The Full Monty is all about the big ending. Everyone in the packed out Regent Theatre, Hanley knew what was coming, it was why they were there, and the growing sense of anticipation was palpable. Right from the curtain up and through to the grand finale, the cast had the crowd on their side, and they didn’t disappoint.

This is of course the play (not the musical) version of the 1997 hit film and it translates well to theatre. It’s a credit to how well it is written that this production is more than one big (strip)tease. The showstopper ending would not work if the build-up to it had not had quality and depth. There’s gritty issues, gritty language and not-for-the-feint-hearted barrage of jokes.

At its heart, this is about a group of Sheffield ex-steelmen who find themselves jobless when the steelworks close, stripped of their dignity and their purpose. It’s about finding themselves, their identity, their self-respect again, and they do this in the most unlikely fashion by forming a male strip troupe who are prepared go one step further than The Chippendales. It’s their debut performance that forms the climax of the play, but really along the way they bare more of their souls than their chests.Full-Monty-regent-Theatre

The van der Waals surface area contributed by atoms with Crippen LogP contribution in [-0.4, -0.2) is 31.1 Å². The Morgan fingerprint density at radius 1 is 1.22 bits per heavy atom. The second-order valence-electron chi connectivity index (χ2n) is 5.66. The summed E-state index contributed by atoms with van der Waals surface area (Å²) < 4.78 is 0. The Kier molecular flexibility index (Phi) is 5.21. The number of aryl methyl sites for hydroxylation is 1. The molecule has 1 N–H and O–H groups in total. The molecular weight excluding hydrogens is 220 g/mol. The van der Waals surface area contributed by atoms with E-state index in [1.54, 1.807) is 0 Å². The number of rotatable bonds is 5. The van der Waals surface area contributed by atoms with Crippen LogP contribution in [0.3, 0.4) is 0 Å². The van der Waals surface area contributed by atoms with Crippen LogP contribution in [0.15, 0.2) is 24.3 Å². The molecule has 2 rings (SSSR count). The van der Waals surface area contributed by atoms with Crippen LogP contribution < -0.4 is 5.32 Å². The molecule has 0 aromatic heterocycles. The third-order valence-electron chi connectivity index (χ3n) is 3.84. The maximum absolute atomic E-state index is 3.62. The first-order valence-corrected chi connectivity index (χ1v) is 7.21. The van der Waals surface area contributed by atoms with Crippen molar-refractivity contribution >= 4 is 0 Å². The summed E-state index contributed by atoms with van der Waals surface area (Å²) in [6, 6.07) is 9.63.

Simon Beaufoy, the writer, was right not to try to update references from 20 years ago, as the themes running through the story still ring true. There is marriage breakdown, father/son relationship, male pride, gay pride, attempted suicide and unemployment – hardly the usual stuff to get a female-dominated audience to turn out on a Monday night. The fact that they do is because it is also about hope, resourcefulness, humour, comradeship and being happy in oneself – and of-course a celebration of blokes getting their kit off.

The audience were a big part of the enjoyment of the night – they are the extra actor who help to make it all work. They weren’t backward coming forward, hollering at Gary Lucy who plays Gaz as soon as he appeared, and fully behind Dave, of cuddly physique, played by Kai Owen. There were genuine gasps as Lomper tried to hang himself, followed quickly by real laughter at the black humour of his work mates. Then there’s a whole host of motherly coos for the tender moments between Gaz and his son Nathan, played with great charisma by 16-year-old Fraser Kelly, who is actually still studying at college in Scunthorpe when not on tour. When Guy (James Redmond) asks Lomper (Joe Gill) out for a drink, there was heartfelt approval and Guy also produces the big surprise of the night, just before the end of Act One, sending everyone into hysterics before they grab an interval drink to recover.

This involvement means that when their strip dance is performed, the audience is really rooting for them. It is not a peep show but a triumph of human spirit. That’s really why everyone is up on their feet giving a standing ovation. Hats off to the cast and production team. The Full Monty is the hottest ticket in town.

The Full Monty is at The Regent until Saturday Nov 24th. Tickets are available from the Box Office, by calling 0844 871 7649 or visiting

Review by Jackie Gregory



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